EA lawmakers demand adequate funding

BUJUMBURA - Parliamentarians from different partner states of the East African Community (EAC) have asked their governments to allocate enough funds to ensure the smooth running of the bloc.
EAC Deputy SG Alloys Mutabingwa shares a light moment with EALA Chairman Abdrahiman Abdi and EALA member Dr James Ndahiro during the meeting.
EAC Deputy SG Alloys Mutabingwa shares a light moment with EALA Chairman Abdrahiman Abdi and EALA member Dr James Ndahiro during the meeting.

BUJUMBURA - Parliamentarians from different partner states of the East African Community (EAC) have asked their governments to allocate enough funds to ensure the smooth running of the bloc.

During the closing of the Inter–Parliamentary Relations Seminar in Bujumbura, Burundi yesterday, the lawmakers said their home Parliaments should appropriate more funds to reduce reliance on foreign funding.

“Partner states are urged to allocate adequate resources for EAC organs and institutions in particular the East African Legislative Assembly (EALA) to discharge its duties,” they said in a communiqué issued shortly after the meeting.

The EAC Deputy Secretary General (Planning and Infrastructure), Alloys Mutabingwa, said that implementation of the Common Market Protocol will require the community to run on a well facilitated budget.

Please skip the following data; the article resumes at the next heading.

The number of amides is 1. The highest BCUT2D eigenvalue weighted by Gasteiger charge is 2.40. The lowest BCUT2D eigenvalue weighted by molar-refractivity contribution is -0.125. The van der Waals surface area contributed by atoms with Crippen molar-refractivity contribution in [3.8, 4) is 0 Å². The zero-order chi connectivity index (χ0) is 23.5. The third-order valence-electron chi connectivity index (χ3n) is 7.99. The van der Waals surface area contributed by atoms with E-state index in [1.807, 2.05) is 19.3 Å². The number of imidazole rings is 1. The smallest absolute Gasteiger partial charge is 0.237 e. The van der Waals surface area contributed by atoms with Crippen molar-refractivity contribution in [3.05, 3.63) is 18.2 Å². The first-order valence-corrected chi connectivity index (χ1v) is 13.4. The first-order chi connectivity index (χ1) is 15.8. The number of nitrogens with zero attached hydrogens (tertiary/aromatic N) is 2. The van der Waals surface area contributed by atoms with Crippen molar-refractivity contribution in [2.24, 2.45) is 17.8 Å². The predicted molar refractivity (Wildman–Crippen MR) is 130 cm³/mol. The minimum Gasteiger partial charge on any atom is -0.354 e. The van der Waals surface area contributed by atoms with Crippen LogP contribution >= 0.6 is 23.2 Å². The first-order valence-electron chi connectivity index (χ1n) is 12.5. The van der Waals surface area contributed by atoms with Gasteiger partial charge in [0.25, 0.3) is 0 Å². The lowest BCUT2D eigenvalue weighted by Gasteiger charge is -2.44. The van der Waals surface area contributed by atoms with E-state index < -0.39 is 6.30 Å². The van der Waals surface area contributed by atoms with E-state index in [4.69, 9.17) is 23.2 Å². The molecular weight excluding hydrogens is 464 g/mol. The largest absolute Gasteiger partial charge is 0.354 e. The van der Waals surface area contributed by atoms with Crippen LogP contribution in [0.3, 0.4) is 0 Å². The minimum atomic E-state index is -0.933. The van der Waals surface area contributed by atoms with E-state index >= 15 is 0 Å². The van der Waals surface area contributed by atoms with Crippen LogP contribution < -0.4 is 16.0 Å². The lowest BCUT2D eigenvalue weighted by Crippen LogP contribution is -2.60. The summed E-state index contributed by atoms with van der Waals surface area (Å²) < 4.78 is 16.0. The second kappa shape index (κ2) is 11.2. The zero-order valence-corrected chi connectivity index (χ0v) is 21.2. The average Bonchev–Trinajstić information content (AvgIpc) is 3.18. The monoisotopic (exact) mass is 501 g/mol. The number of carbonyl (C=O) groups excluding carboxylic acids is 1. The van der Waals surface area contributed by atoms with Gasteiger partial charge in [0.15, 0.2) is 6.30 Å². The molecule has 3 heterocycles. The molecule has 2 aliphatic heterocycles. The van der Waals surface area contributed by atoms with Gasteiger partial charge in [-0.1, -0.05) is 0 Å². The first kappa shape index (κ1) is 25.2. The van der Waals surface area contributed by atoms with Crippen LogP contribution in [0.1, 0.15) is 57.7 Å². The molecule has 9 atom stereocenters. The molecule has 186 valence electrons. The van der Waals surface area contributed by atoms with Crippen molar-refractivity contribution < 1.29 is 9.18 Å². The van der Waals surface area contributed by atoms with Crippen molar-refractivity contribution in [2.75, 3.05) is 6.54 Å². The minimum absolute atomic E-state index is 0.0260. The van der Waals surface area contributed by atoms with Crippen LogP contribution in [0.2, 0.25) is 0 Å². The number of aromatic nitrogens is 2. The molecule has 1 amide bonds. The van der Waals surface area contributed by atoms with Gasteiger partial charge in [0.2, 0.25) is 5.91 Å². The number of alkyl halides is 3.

He stressed that 48 percent of the EAC total budget comes from donor partners, adding that this largely goes into implementing programs and projects like infrastructure, monitoring and evaluation.

“This is a dangerous undertaking because we are subjected to having to bargain with donors to have this community integrate,” Mutabingwa said

Meanwhile, in separate interviews conducted by The New Times, the legislators said that the majority of East Africans lack enough information about the Common market Protocol, and called upon the EAC to come up with a robust strategy on creating awareness about the integration process.

Charles Kilonzo, a Kenyan Member of Parliament suggested that each partner state should conduct civic education seminars to sensitize people about the protocol.

“In my country, it’s only the businessmen and the elite who know about the common market. Even national parliaments have been left out in this entire process,” he said
Emma Boona, a Ugandan Member of Parliament said, “the majority of Ugandans do not understand the common market protocol except leaders and the business community which is excited about free trade and clearing at border posts which will be improved.”

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